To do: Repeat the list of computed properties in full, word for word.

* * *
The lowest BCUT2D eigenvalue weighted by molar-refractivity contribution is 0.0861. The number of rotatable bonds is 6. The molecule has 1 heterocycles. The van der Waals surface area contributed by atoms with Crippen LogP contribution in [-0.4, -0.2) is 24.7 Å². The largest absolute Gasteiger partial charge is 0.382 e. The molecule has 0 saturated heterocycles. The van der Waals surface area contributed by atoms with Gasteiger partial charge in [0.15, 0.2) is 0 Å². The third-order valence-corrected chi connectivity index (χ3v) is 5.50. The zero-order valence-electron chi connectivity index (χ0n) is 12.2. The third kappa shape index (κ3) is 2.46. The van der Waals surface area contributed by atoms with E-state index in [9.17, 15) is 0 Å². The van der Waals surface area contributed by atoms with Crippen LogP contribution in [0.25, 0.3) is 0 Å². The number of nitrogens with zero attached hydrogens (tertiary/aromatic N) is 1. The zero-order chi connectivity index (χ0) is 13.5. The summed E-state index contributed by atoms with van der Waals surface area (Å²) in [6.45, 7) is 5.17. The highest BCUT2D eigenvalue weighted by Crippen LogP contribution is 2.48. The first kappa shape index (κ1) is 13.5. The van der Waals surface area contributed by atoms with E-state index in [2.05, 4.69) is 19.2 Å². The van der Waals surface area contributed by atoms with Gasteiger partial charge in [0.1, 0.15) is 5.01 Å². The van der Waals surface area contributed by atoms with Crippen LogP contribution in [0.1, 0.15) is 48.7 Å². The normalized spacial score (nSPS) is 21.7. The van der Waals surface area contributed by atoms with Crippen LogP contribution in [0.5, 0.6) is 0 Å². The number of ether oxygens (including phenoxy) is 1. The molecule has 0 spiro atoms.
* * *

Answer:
The lowest BCUT2D eigenvalue weighted by molar-refractivity contribution is 0.0861. The number of rotatable bonds is 6. The molecule has 1 heterocycles. The van der Waals surface area contributed by atoms with Crippen LogP contribution in [-0.4, -0.2) is 24.7 Å². The largest absolute Gasteiger partial charge is 0.382 e. The molecule has 0 saturated heterocycles. The van der Waals surface area contributed by atoms with Gasteiger partial charge in [0.15, 0.2) is 0 Å². The third-order valence-corrected chi connectivity index (χ3v) is 5.50. The zero-order valence-electron chi connectivity index (χ0n) is 12.2. The third kappa shape index (κ3) is 2.46. The van der Waals surface area contributed by atoms with E-state index in [9.17, 15) is 0 Å². The van der Waals surface area contributed by atoms with Crippen LogP contribution in [0.25, 0.3) is 0 Å². The number of nitrogens with zero attached hydrogens (tertiary/aromatic N) is 1. The zero-order chi connectivity index (χ0) is 13.5. The summed E-state index contributed by atoms with van der Waals surface area (Å²) in [6.45, 7) is 5.17. The highest BCUT2D eigenvalue weighted by Crippen LogP contribution is 2.48. The first kappa shape index (κ1) is 13.5. The van der Waals surface area contributed by atoms with E-state index in [2.05, 4.69) is 19.2 Å². The van der Waals surface area contributed by atoms with Gasteiger partial charge in [0.1, 0.15) is 5.01 Å². The van der Waals surface area contributed by atoms with Crippen LogP contribution in [0.1, 0.15) is 48.7 Å². The normalized spacial score (nSPS) is 21.7. The van der Waals surface area contributed by atoms with Crippen LogP contribution in [0.5, 0.6) is 0 Å². The number of ether oxygens (including phenoxy) is 1. The molecule has 0 spiro atoms.